Certified Passive House Consultant Training in the North American Context: Then, Now, and Moving forward

The mark of a CPHC...

In May 2008, PHIUS launched the first English-language passive house training program, and with it, the Certified Passive House Consultant (CPHCsm) accreditation.

By the start of 2012, nearly 700 professionals had completed or were enrolled in the PHIUS training program. More than 300 trainees from across the nation had passed the exam to become accredited as a CPHC. And they’ve been busy – they’ve submitted more than 150 projects — residential, commercial and retrofits– for verification in the PHIUS+ Quality Assurance program.

From the beginning, PHIUS classes had a North American accent that was based on real-world

Louisville Courier-Journal article from 1982 detailing a house built in Urbana that utilized superinsulation, airtight envelope, energy recover ventilation, and solar gains. Yes, 1982.

experience.  In 2008, that experience was largely my own and that of a handful pioneering souls, including many who had pioneered passive house principles like superinsulation in the United States and in Canada decades ago.

That’s changed, thanks to lots of committed individuals. Leading these trainings has been a revelation — and an inspiration — for me and my fellow instructors. Our classes are filled with enthusiastic, extremely bright and energetic architects, engineers, builders, energy raters and consultants. Everyone gets – and gets excited by — the fundamental passive house principles. Everyone brings their real-world experience from their regions.  And everyone contributes to advancing passive house.

The result: A continually evolving training curriculum that draws on years of experience and data from a growing community with local expertise.

For example: We’ve learned that hygrothermal modeling – maybe unnecessary in some climates – is critical to successful passive house design in many North American regions. It’s the only way to anticipate and address moisture issues in envelope components associated with humidity that are widely present in the United States and Canada. As a result, students now get a hands-on introduction to hygrothermal modeling using WUFI modeling software. (A free version of WUFI is offered by Oak Ridge National Laboratory and Fraunhofer Institute.)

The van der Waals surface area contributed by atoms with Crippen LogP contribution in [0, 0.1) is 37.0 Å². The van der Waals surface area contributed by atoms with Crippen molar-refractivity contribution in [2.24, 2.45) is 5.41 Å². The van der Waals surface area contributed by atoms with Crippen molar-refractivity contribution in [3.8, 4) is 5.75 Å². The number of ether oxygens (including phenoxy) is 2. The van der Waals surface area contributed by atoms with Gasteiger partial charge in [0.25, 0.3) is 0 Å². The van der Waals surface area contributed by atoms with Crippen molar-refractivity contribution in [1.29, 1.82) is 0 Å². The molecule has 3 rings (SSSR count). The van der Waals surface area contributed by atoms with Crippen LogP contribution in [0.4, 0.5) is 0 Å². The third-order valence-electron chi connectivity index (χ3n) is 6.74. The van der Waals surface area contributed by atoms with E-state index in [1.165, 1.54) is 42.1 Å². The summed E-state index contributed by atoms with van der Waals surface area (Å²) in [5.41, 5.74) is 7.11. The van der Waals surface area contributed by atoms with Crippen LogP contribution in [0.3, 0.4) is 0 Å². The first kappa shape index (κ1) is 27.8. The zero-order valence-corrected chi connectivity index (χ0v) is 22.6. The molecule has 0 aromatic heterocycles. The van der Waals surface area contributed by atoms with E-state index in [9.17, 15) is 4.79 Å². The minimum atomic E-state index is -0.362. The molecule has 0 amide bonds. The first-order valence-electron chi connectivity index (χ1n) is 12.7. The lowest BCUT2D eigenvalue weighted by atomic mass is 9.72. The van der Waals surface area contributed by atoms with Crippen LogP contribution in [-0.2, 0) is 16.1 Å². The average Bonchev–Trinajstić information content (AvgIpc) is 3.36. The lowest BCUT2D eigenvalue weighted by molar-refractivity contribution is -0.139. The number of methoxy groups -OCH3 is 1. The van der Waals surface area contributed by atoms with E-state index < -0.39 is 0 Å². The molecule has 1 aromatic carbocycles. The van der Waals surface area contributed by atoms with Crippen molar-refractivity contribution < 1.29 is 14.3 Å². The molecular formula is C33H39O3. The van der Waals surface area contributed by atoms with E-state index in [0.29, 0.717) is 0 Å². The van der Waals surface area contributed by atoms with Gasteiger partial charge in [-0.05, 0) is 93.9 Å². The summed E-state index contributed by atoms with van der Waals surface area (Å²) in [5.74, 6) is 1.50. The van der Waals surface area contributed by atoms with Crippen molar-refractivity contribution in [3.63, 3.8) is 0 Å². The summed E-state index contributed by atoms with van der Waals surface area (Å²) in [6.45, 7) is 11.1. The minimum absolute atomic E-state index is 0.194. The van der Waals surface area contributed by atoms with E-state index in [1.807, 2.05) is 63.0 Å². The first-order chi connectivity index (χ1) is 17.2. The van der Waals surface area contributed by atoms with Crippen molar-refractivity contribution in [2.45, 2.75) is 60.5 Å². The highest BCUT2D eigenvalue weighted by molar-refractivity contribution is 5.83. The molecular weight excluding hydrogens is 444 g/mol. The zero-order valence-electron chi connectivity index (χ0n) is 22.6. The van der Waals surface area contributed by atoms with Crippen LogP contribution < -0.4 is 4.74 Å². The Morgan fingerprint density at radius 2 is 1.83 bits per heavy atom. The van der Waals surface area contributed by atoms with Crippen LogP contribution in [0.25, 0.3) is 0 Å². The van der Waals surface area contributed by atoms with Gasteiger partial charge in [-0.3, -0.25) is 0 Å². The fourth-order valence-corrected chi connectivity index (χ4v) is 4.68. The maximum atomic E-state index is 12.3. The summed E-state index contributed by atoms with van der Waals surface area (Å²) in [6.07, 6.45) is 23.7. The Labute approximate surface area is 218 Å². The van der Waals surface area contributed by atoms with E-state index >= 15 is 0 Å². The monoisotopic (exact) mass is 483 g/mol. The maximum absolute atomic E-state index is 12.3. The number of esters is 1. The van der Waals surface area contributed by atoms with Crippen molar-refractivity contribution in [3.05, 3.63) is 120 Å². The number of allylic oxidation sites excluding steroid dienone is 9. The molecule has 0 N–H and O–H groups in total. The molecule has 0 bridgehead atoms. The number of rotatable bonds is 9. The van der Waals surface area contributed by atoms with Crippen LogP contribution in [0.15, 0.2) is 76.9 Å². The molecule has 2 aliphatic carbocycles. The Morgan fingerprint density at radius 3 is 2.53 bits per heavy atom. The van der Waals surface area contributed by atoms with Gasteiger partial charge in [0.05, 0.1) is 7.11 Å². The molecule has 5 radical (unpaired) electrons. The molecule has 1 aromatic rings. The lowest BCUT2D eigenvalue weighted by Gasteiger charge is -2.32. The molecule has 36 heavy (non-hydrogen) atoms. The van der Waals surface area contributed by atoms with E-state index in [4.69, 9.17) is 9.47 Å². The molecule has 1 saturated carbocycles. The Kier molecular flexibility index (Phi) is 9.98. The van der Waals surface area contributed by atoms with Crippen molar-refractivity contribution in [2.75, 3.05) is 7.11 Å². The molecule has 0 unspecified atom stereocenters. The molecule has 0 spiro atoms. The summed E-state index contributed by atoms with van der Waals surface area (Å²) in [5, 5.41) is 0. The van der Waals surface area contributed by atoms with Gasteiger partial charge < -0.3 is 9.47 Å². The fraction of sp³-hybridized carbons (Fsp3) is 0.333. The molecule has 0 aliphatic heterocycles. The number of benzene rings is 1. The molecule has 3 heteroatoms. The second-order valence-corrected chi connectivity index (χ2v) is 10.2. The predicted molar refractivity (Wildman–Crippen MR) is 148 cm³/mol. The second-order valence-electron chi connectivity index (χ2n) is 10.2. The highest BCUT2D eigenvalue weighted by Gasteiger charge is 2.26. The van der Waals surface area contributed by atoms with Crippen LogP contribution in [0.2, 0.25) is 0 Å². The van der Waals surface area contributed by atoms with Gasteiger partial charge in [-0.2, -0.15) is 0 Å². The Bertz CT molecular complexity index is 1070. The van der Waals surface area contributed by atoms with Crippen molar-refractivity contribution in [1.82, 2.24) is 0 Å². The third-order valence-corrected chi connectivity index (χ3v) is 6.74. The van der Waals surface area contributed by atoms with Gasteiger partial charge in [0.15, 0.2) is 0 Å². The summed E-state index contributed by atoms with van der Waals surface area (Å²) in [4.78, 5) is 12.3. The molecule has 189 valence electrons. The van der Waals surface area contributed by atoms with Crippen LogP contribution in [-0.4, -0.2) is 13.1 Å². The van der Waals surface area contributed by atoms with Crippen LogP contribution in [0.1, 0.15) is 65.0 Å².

Similarly, THERM (free download from Lawrence Berkeley Laboratory) is useful to calculate thermal bridging, and students now receive an introduction to using that software tool. Because WUFI and THERM have become de rigeur in many scenarios, we’ve also developed workshops devoted entirely to those tools.

Click on the image to download the PHIUS Technical Committee's paper on evaluating windows for passive house.

The field is developing quickly, and the curriculum will develop accordingly. The existing community of CPHCs continues to build and certify projects and their experience flows back into CPHC classes. The PHIUS Technical Committee, comprising leading passive house practitioners, regularly publishes papers – the latest on evaluating window performance for passive house projects. This year, PHIUS will publish the PHIUS library, a training companion folder that will be updated on and ongoing basis as sections are revised or added (Passive House Alliance members benefit from receiving the newest updates as part of their membership benefit packet for free!).

As our curriculum has evolved, so has the examination process: A computer-based exam component focuses exclusively on North American climates, detailing, construction technology, building conventions, climate-appropriate mechanical equipment and code requirements. Americans can work in Inch Pound units and Canadians can choose metric. Examinees then take home a basic design exercise. This year, for the first time students can opt to take the exam on the afternoon of the last day of class. If students don’t feel ready, they can opt to take the exam at the end of any class program at any location at a later time. The Passive House Alliance US (PHAUS) is also hosting two exams per year in various chapter locations scheduled independently from trainings.

European training providers also offer Certified Passivhaus Designer (CEPH) training in the North American market – CEPH standing for Certified European Passive House. For those who take the European training or have achieved the European accreditation, PHIUS will soon offer an abbreviated training and exam sequence to receive PHIUS CPHC accreditation and listing on the PHIUS Web site.

Join us!

PHIUS has an incredible roster of instructors from around the country. But the buzz in the CPHC training classrooms comes as much from our students as us. (If you want to hear from someone who took the class, check out Jesse Thompson’s account of taking the class on the Green Architects’ Lounge podcast.)

We’ve come this far as a community, and we need to grow the community of qualified passive house professionals if we’re going to achieve the goal of making passive house mainstream. There are more opportunities than ever, as PHAUS chapters begin offering training in their regions, and as partners like Earth Advantage Institute and Carnegie Mellon University begin hosting classes.